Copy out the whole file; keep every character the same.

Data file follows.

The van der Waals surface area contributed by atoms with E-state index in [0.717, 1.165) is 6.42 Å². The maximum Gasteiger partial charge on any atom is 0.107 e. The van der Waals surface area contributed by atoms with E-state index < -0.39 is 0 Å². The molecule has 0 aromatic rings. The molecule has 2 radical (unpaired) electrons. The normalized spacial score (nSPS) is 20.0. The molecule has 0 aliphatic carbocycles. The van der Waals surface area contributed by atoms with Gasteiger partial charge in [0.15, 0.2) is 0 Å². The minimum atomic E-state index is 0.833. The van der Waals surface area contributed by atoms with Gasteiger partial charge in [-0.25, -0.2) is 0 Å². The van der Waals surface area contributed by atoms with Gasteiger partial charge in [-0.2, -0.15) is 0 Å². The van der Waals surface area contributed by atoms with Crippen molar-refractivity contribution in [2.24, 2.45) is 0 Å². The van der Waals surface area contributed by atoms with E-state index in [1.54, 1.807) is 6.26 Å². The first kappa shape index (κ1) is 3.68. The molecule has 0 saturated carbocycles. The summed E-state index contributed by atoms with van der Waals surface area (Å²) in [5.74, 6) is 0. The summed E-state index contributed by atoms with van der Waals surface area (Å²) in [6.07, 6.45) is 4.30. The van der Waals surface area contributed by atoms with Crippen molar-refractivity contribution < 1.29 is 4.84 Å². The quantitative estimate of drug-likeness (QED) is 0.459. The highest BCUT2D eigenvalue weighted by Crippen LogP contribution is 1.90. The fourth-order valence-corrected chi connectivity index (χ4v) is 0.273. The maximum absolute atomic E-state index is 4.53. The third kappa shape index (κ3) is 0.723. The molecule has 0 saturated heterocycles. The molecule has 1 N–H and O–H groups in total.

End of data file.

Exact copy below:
The van der Waals surface area contributed by atoms with E-state index in [0.717, 1.165) is 6.42 Å². The maximum Gasteiger partial charge on any atom is 0.107 e. The van der Waals surface area contributed by atoms with E-state index < -0.39 is 0 Å². The molecule has 0 aromatic rings. The molecule has 2 radical (unpaired) electrons. The normalized spacial score (nSPS) is 20.0. The molecule has 0 aliphatic carbocycles. The van der Waals surface area contributed by atoms with Gasteiger partial charge in [0.15, 0.2) is 0 Å². The minimum atomic E-state index is 0.833. The van der Waals surface area contributed by atoms with Gasteiger partial charge in [-0.25, -0.2) is 0 Å². The van der Waals surface area contributed by atoms with Gasteiger partial charge in [-0.2, -0.15) is 0 Å². The van der Waals surface area contributed by atoms with Crippen molar-refractivity contribution in [2.24, 2.45) is 0 Å². The van der Waals surface area contributed by atoms with E-state index in [1.54, 1.807) is 6.26 Å². The first kappa shape index (κ1) is 3.68. The molecule has 0 saturated carbocycles. The summed E-state index contributed by atoms with van der Waals surface area (Å²) in [5.74, 6) is 0. The summed E-state index contributed by atoms with van der Waals surface area (Å²) in [6.07, 6.45) is 4.30. The van der Waals surface area contributed by atoms with Crippen molar-refractivity contribution < 1.29 is 4.84 Å². The quantitative estimate of drug-likeness (QED) is 0.459. The highest BCUT2D eigenvalue weighted by Crippen LogP contribution is 1.90. The fourth-order valence-corrected chi connectivity index (χ4v) is 0.273. The maximum absolute atomic E-state index is 4.53. The third kappa shape index (κ3) is 0.723. The molecule has 0 saturated heterocycles. The molecule has 1 N–H and O–H groups in total.